Euripides and the Poetics of Sorrow: Art, Gender, and Commemoration in <i>Alcestis, Hippolytus</i>, and <i>Hecuba</i>
Duke University Press, 19. okt. 1993 - 313 sider
Where is the pleasure in tragedy? This question, how suffering and sorrow become the stuff of aesthetic delight, is at the center of Charles Segal's new book, which collects and expands his recent explorations of Euripides' art.
Alcestis, Hippolytus, and Hecuba, the three early plays interpreted here, are linked by common themes of violence, death, lamentation and mourning, and by their implicit definitions of male and female roles. Segal shows how these plays draw on ancient traditions of poetic and ritual commemoration, particularly epic song, and at the same time refashion these traditions into new forms. In place of the epic muse of martial glory, Euripides, Segal argues, evokes a muse of sorrows who transforms the suffering of individuals into a "common grief for all the citizens," a community of shared feeling in the theater.
Like his predecessors in tragedy, Euripides believes death, more than any other event, exposes the deepest truth of human nature. Segal examines the revealing final moments in Alcestis, Hippolytus, and Hecuba, and discusses the playwright's use of these deaths--especially those of women--to question traditional values and the familiar definitions of male heroism. Focusing on gender, the affective dimension of tragedy, and ritual mourning and commemoration, Segal develops and extends his earlier work on Greek drama. The result deepens our understanding of Euripides' art and of tragedy itself.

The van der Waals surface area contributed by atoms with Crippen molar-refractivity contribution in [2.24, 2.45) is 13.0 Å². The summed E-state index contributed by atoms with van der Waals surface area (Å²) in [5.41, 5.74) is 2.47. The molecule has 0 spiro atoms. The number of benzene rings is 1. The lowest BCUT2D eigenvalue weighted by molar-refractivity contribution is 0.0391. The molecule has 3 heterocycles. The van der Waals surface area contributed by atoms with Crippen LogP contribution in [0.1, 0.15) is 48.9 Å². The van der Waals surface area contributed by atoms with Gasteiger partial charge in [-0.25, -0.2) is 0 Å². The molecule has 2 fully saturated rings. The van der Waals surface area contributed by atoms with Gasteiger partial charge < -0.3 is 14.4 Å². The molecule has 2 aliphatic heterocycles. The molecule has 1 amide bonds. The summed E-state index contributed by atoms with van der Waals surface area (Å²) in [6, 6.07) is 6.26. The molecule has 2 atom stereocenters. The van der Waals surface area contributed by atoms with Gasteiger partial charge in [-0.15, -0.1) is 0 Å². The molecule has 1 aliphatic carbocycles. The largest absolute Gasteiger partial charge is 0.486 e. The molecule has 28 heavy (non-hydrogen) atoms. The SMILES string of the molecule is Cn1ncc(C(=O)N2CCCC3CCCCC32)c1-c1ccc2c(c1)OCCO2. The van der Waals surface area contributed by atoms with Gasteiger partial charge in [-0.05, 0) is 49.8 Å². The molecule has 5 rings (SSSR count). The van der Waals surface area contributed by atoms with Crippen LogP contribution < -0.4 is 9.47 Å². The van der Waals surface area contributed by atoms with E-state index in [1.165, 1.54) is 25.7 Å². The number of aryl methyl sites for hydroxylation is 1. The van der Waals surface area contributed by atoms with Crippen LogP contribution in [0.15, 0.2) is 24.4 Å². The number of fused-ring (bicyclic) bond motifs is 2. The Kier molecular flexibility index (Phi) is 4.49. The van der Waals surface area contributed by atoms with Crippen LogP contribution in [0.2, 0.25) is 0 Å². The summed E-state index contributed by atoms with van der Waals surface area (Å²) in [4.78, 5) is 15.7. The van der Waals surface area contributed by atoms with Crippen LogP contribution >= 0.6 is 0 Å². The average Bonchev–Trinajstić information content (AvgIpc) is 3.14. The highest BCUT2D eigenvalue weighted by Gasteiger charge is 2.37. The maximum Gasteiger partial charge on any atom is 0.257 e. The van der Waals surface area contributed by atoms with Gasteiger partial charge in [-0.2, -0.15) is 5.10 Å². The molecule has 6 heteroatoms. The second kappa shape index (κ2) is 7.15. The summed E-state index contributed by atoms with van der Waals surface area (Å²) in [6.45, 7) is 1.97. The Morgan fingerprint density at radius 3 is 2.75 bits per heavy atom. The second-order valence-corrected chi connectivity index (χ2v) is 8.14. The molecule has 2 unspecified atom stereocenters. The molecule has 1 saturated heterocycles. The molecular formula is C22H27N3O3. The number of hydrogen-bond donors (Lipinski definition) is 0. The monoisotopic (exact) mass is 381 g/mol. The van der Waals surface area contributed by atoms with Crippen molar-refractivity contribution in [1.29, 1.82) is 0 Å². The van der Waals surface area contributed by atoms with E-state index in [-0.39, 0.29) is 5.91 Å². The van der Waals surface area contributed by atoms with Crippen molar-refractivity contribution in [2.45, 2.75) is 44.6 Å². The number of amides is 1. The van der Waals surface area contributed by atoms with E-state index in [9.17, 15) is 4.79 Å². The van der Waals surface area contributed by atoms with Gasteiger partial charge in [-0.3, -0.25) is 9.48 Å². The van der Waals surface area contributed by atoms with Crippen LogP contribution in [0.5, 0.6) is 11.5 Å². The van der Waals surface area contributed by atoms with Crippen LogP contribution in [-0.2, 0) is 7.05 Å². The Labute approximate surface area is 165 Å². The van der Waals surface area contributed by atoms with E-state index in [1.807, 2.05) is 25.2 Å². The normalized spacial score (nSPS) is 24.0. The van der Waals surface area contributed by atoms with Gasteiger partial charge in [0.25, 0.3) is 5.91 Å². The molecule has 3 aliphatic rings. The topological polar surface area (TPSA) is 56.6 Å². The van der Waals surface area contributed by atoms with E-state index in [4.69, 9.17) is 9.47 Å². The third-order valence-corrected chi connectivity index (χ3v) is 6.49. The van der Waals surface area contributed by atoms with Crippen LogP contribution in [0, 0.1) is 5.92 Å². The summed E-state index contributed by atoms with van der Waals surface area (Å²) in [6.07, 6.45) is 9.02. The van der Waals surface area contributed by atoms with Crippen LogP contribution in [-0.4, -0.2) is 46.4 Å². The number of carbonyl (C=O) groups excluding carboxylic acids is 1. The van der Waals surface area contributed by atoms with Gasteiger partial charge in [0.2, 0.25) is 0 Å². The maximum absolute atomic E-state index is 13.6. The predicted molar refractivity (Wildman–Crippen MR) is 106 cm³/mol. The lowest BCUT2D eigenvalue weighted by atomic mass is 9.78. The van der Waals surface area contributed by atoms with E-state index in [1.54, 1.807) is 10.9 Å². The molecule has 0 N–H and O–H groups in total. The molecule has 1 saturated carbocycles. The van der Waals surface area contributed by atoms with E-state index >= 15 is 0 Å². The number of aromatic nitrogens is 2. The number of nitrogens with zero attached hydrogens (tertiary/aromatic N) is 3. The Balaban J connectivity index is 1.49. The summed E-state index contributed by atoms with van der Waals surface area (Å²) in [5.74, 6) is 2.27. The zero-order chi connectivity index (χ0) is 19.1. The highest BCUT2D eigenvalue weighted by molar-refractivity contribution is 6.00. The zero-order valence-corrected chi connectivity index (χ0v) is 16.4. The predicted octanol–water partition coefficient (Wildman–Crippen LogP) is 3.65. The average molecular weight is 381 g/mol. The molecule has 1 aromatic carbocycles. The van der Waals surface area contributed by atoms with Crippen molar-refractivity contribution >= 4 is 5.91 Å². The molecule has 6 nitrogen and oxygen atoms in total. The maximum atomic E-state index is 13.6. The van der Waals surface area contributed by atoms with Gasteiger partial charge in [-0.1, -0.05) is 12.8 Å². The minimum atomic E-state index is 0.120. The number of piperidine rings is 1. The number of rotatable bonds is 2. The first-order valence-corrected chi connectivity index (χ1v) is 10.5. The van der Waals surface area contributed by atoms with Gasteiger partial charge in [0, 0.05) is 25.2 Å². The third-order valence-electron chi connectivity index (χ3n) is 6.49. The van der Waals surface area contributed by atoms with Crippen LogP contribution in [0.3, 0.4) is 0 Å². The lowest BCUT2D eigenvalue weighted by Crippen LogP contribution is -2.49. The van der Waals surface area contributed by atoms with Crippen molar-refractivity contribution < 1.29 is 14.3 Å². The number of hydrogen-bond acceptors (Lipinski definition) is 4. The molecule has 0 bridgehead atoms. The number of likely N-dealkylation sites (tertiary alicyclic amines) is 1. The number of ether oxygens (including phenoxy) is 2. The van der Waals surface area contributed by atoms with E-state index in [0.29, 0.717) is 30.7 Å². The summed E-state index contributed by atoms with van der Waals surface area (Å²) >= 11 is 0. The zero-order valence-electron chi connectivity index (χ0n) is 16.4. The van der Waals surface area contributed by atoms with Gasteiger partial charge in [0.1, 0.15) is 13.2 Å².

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Euripides Muse of Sorrows and the Artifice of Tragic Pleasure
Cold Delight Art Death and the Transgression of Genre
Female Death and Male Tears
Admetus Divided House Spatial Dichotomies and Gender Roles
Language Signs and Gender
Theater Ritual and Commemoration
Confusion and Concealment Vision Hope and Tragic Knowledge
Golden Armor and Servile Robes Heroism and Metamorphosis
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Euripides and the Poetics of Sorrow: Art, Gender, and Commemoration in ...
Begrenset visning - 1993
Achilles Admetus Aeschylus Agamemnon Alcestis ambiguous Antigone Aphrodite Apollo Artemis Athenian Athens audience Bacchae barbarian body burial Cassandra chapter chorus chorus's civic Clytaemnestra commemoration concealment contrast dead death divine dramatic emotional epic eros erotic especially Euripides father female frag funeral gender goddess gods Greek tragedy grief Hades Hecuba Helen Heracles heroic heroism hidden Hippolytus Homeric honor human Iliad Iphigeneia Iphigeneia in Tauris ironies justice language lines Loraux magic Male Tears marriage masculine Medea moral motif mourning murderous Muse myth Neoptolemus noble nomos Odysseus Oedipus paradoxical passage passim passion Phaedra pity play play's Poetics of Sorrow polis Polydorus Polymestor Polyxena prologue protagonists realm revenge rites role sacrifice scene Segal sexual shame slave song Sophocles space speech statue suffering Suppliants theater Theseus Thracian Thucydides tion tomb Trachiniae traditional tragedy's tragic Trojan Women vengeance violence warrior weeping woman words Zeitlin
Side 7 - Horatio, what a wounded name, Things standing thus unknown, shall live behind me ? If thou didst ever hold me in thy heart, Absent thee from felicity a while, And in this harsh world draw thy breath in pain. To tell my story.
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